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Seizing Economic Opportunities in the Low-Carbon Power Sector

This post was written with Pablo Torres, an intern with the Two Degrees of Innovation project.

In these turbulent economic times, leaders around the world are looking to strengthen their economies and create jobs. They are grappling with how to effectively capitalize on the green economy to drive growth. In a new WRI working paper, we look at ways that policymakers can create new green jobs through investments in innovation to meet our challenges in the power sector.

Building the capacity to innovate is a key competitiveness strategy. Successfully competing in the growing low-carbon power sector is no different. However, innovation—improvements in cost and performance—can also close the gap between the low-carbon technologies of today and the low-cost, high-performance technologies the world needs. Policymakers have a crucial role to play in supporting innovators and creating a dynamic innovation ecosystem where they can thrive.

Open Climate Network Launches Website to Track National Progress on Climate Change

Welcome to the Open Climate Network website, a platform for updates and analysis on country actions on climate mitigation and the provision of climate finance. Here you will find information on the latest policy developments in our partner countries and results of Open Climate Network analysis.

The Open Climate Network (OCN) is developing a set of climate policy tracking and assessment tools that will help people raise the right questions about climate-related policy design and implementation in their countries. These tools will generate a nuanced, contextualized, independent, and peer-reviewed understanding of climate policy implementation for both domestic and international audiences. Our aim is to harness the insights captured through the assessment tools and use them to engage civil society and others in the interest of improving policy design and implementation.

Encouraging Green Industry Innovation

Recently, in the New York Times Green Column, Bettina Wassener wrote about the “Plastic Disclosure Project,” which annually surveys industry on their overall plastic use and reports back on consumption trends. The goal of the project is to raise awareness about plastic consumption, create a “plastic footprint” akin to a carbon footprint for business, and hopefully motivate industry to change their consumption habits.

This innovative idea is just one example of the movement towards “Green Industry,” a term which recognizes that in a world of increasing resource scarcity, climate change, pollution, and depletion of natural capital, economic growth must rely on clean and efficient production processes. But what exactly is “Green industry”? More importantly, given the wide variety of creative and green solutions available, how can national governments foster Green Industry to save natural resources?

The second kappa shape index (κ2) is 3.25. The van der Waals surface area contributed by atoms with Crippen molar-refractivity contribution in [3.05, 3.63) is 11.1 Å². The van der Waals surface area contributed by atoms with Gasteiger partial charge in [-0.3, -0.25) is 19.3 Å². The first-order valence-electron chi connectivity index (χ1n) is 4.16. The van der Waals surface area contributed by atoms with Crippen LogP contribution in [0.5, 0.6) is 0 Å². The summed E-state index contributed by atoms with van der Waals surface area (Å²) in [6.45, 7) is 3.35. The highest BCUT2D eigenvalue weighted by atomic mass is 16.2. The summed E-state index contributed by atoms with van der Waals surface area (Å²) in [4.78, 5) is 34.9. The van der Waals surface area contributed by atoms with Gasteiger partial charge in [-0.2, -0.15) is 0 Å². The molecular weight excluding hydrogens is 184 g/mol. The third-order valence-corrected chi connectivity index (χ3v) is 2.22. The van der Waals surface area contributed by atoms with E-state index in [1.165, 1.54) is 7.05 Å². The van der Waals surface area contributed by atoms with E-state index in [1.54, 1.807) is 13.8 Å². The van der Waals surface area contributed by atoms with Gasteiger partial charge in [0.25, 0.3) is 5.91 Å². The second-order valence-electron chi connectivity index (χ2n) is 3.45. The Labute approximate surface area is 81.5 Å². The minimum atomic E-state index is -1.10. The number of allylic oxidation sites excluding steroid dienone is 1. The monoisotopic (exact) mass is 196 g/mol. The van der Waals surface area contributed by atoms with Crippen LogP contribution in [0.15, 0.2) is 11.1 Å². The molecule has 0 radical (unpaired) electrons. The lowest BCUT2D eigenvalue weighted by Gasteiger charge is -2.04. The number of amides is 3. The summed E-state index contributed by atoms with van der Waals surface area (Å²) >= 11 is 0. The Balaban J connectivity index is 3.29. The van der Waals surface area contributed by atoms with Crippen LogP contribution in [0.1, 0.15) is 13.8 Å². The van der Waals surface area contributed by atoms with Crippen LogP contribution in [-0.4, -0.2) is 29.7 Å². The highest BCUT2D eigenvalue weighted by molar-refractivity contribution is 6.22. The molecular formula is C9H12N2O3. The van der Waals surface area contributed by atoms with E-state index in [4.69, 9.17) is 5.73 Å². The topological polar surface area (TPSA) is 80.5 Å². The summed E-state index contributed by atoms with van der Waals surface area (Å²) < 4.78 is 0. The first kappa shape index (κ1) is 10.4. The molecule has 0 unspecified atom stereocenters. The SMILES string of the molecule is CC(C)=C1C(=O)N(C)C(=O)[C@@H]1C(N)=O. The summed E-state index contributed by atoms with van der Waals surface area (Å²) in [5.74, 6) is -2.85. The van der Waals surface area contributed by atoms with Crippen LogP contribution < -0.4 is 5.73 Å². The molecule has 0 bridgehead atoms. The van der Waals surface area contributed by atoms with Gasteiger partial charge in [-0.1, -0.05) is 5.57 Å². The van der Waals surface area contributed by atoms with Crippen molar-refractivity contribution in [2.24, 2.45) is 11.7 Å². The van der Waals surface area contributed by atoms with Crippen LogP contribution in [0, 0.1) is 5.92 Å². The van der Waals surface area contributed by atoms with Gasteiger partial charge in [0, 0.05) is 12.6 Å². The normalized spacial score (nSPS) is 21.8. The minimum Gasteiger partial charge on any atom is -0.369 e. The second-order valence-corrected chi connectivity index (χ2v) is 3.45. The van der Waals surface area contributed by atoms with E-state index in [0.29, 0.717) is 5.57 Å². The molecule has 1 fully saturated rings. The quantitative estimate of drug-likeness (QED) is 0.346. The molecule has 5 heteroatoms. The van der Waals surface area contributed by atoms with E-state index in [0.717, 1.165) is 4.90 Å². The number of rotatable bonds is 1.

In Next Practice Collaborative, Top Companies Transition to Low-Carbon Future

The world 20 years ago looked very different from today. There was no widespread use of the internet. VHS movies rather than streaming video were the norm, and few could (nor did) imagine oil costing $100 a barrel. Innovations over this timeframe, like instant global financial transactions, social networking, and virtual communications unheard of when today’s managers entered the workforce, have fundamentally changed the way that companies do business.

Looking forward, business competitiveness and leadership depends on understanding and navigating the trends that will shape tomorrow’s markets, and positioning companies to balance the risks and opportunities to come. CK Prahalad, former WRI board member and business thought leader described the process of benchmarking corporate performance against tomorrow’s emerging opportunities as ‘next practice’.

Developing Countries Can Spark Wave of Innovation in Clean Energy

Looking for the innovations that can help developing countries achieve a low-carbon energy future, at an affordable cost.

At this week’s Asia Clean Energy Forum, policymakers, private sector firms, and non-governmental organizations will discuss how Asian countries can transform their power sectors while meeting development needs.

One topic on the agenda will be innovation: new approaches to bring down the cost and improve the performance of low-carbon energy technologies.

Grounding Green Power

Bottom-Up Perspectives on Smart Renewable Energy Policy in Developing Countries

This working paper identifies key components of smart renewable
energy policy in developing countries, focusing on
the power sector. It also provides recommendations
for maximizing the effectiveness of international
support for deployment of renewable energies,
...

IPCC Study: Renewable Energy Could Provide Majority of World’s Energy by 2050

Recently, the Intergovernmental Panel on Climate Change (IPCC) released a comprehensive study on renewable energy, entitled Special Report on Renewable Energy Sources and Climate Change Mitigation. The report finds that by 2050, nearly 80 percent of the world's energy supply could be provided by renewable energy sources. WRI Analyst Lutz Weischer, who works on renewable energy policies, sat down to talk about the report’s implications.

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